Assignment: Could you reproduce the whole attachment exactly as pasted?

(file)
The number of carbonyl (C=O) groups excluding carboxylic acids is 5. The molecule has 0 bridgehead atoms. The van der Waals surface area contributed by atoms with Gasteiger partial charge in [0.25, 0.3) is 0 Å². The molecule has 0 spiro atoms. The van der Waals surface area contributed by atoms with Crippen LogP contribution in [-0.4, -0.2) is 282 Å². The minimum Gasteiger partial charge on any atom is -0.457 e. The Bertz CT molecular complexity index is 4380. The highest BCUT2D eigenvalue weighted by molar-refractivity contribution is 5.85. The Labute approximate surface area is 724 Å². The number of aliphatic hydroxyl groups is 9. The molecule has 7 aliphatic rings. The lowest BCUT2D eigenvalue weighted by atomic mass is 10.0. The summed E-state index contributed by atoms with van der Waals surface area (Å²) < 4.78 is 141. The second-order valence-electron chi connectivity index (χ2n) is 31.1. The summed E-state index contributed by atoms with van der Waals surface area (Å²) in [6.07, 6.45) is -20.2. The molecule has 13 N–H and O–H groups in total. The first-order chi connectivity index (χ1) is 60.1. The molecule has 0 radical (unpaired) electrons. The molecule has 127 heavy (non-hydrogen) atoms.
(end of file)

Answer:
The number of carbonyl (C=O) groups excluding carboxylic acids is 5. The molecule has 0 bridgehead atoms. The van der Waals surface area contributed by atoms with Gasteiger partial charge in [0.25, 0.3) is 0 Å². The molecule has 0 spiro atoms. The van der Waals surface area contributed by atoms with Crippen LogP contribution in [-0.4, -0.2) is 282 Å². The minimum Gasteiger partial charge on any atom is -0.457 e. The Bertz CT molecular complexity index is 4380. The highest BCUT2D eigenvalue weighted by molar-refractivity contribution is 5.85. The Labute approximate surface area is 724 Å². The number of aliphatic hydroxyl groups is 9. The molecule has 7 aliphatic rings. The lowest BCUT2D eigenvalue weighted by atomic mass is 10.0. The summed E-state index contributed by atoms with van der Waals surface area (Å²) < 4.78 is 141. The second-order valence-electron chi connectivity index (χ2n) is 31.1. The summed E-state index contributed by atoms with van der Waals surface area (Å²) in [6.07, 6.45) is -20.2. The molecule has 13 N–H and O–H groups in total. The first-order chi connectivity index (χ1) is 60.1. The molecule has 0 radical (unpaired) electrons. The molecule has 127 heavy (non-hydrogen) atoms.